Should we fear an invasion from outer space?
Researchers have been searching and listening for life on other planets. They say we should not be concerned about alien beings any time soon.
Michael Garrett teaches at the University of Leiden. He is also the General and Scientific Director of the Netherlands Institute for Radio Astronomy.
Professor Garrett has been listening for radio signals from other planets, searching for signs of extraterrestrial life. He says advanced civilizations are either rare or do not exist in the areas of outer space he has examined. He adds that natural processes are most likely responsible for any radio signals that have been received on Earth.
He says that means “we can all sleep safely in our beds tonight. An alien invasion doesn’t seem at all likely.”
Invasion of Earth Unlikely, Say Researchers
German researchers say they have discovered that some birds, like humans, can be choosy when deciding on a possible mate.
The researchers work at the Max Planck Institute for Ornithology. They performed experiments with Zebra Finch. They let groups of 20 female Zebra Finches freely choose their mate from among 20 males.
Half of the resulting pairs were permitted to produce baby birds. The researchers split up the other couples and gave them a mate that the birds had not chosen themselves.
The study found that the finch couples that chose one another produced many more babies than those that were forced together.
There are many good reasons not to smoke tobacco. Researchers have added another: Smokers have a higher risk of losing their teeth than non-smokers.
A new study shows that men who smoke are up to 3.6 times more likely to lose their teeth than men who do not smoke. Women are 2.5 times more likely to lose their teeth than women who don’t smoke. The Journal of Dental Research published the findings.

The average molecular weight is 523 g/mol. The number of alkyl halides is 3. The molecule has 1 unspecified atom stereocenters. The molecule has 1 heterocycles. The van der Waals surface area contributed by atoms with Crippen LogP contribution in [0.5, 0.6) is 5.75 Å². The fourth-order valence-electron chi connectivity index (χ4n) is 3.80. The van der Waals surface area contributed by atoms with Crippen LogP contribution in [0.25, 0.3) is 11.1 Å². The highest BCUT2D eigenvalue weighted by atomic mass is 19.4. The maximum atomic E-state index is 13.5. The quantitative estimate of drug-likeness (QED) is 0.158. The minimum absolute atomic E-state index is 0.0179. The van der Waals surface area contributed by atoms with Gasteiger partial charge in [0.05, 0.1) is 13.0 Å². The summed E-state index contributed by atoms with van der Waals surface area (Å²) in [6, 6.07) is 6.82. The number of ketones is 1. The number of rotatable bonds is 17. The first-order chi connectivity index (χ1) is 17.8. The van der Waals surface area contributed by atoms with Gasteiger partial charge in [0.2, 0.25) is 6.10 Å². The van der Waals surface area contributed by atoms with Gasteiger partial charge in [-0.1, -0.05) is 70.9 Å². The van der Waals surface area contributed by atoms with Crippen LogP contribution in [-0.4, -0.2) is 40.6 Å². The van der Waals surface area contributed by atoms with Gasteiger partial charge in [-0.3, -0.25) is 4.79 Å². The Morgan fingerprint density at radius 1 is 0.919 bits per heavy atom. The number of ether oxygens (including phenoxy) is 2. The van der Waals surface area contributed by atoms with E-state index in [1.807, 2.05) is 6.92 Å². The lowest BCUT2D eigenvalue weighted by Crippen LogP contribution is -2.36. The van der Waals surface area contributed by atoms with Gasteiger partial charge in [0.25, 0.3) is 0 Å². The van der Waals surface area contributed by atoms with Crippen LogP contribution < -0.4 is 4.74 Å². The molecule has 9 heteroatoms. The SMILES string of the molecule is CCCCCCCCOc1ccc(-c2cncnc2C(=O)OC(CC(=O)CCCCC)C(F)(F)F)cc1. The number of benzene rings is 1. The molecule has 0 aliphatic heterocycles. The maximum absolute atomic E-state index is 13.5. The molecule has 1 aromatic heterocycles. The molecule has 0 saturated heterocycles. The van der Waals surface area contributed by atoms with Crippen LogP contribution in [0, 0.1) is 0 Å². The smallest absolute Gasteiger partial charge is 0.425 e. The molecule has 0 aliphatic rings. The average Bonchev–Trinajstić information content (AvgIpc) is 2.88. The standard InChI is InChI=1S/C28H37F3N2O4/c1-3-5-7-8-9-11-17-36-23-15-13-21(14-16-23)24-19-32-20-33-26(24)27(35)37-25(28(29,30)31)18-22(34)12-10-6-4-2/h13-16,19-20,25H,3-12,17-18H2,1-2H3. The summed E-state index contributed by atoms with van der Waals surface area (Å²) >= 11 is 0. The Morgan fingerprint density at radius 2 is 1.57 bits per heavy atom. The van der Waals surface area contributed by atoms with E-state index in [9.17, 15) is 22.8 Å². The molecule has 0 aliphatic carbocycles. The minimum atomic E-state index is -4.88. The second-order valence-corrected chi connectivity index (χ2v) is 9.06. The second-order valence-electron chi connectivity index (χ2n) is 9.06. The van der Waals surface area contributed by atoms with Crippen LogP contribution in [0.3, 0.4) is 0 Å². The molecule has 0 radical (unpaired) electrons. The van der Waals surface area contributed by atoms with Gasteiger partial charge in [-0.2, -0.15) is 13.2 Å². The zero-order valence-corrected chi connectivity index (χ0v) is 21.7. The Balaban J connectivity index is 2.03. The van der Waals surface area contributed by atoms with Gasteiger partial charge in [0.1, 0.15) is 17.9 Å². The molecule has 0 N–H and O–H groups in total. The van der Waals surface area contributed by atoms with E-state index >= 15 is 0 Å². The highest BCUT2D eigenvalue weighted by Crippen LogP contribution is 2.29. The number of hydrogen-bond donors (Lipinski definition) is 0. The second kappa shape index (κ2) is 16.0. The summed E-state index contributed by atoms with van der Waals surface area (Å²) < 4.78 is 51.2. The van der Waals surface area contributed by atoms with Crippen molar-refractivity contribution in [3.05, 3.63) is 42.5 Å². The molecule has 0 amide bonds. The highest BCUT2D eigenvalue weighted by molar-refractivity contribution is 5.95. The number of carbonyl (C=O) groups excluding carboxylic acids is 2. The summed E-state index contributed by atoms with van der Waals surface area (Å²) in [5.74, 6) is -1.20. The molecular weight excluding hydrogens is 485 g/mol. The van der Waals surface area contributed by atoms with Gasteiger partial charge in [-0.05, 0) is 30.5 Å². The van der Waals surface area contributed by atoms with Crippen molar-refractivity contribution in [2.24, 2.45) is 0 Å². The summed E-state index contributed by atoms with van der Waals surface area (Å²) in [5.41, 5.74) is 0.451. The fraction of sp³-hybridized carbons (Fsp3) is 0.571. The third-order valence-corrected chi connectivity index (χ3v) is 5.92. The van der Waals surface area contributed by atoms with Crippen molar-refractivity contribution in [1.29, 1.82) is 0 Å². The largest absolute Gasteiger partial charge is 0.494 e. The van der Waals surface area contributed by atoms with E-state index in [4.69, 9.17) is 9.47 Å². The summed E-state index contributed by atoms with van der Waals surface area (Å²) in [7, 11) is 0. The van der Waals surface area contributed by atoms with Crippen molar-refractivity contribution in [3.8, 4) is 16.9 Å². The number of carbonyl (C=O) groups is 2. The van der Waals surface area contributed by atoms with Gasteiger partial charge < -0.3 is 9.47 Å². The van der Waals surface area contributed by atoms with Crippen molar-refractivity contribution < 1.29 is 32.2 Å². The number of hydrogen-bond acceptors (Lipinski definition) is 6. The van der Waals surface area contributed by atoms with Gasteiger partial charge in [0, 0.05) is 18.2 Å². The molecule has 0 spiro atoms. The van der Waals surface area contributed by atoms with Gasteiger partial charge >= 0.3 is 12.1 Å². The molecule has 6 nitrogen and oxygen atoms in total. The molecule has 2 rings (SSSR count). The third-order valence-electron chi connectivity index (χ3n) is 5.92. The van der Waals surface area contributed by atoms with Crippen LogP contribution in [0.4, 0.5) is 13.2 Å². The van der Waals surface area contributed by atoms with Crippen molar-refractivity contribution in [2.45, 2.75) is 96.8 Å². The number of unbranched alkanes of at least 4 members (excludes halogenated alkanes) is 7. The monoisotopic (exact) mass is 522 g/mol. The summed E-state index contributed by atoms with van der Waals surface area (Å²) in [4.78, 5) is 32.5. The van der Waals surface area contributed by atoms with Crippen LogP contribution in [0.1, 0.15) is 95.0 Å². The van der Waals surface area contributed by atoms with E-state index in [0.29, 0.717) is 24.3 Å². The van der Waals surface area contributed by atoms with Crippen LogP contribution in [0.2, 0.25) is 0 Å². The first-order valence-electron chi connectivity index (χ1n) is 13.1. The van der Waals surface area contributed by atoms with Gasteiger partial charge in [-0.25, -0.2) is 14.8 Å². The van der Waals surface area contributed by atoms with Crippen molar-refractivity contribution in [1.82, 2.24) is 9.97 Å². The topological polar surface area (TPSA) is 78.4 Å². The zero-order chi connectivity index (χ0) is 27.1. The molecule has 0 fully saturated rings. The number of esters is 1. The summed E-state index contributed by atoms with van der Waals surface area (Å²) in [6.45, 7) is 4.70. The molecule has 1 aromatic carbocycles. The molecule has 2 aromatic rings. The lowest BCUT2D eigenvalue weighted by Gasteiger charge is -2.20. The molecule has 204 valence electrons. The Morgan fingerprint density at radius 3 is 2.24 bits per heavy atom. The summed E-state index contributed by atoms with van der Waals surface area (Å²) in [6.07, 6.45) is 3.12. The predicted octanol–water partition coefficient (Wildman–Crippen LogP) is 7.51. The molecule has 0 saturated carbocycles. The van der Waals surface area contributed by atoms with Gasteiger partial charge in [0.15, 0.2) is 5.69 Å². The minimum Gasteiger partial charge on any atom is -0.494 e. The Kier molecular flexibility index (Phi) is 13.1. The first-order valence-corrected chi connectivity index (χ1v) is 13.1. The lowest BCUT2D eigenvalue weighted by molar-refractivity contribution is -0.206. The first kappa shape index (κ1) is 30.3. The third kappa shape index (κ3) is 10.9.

Thomas Dietrich was the main writer of the report. He is a professor at the University of Birmingham in England. He says most people lose their teeth from either tooth decay or gum disease, both of which can be caused by smoking.
Because smoking can also hide gum disease, smokers may not know about the poor health of their mouths until it is too late and they start losing teeth.
The study found that it is not only older people who lose their teeth. Researchers discovered that the connection between smoking and tooth loss was stronger among younger people than those who were older.
I’m Jim Tedder.
VOA's Rick Pantaleo reported these stories from Washington. Christopher Jones-Cruise adapted them for Learning English. George Grow was the editor.
Words in These Stories
alien – adj. foreign; from a different land or planet
extraterrestrial – adj. coming from our existing outside the Earth
advanced - adj. greatly developed or more modern
pair – n. two people or creatures that do something together
couples – n. two people or creatures belong together
teeth – n. bony structures used for biting or chewing
decay – v. to slowly be destroyed by natural processes
gum – n. tissue surrounding teeth inside the mouth
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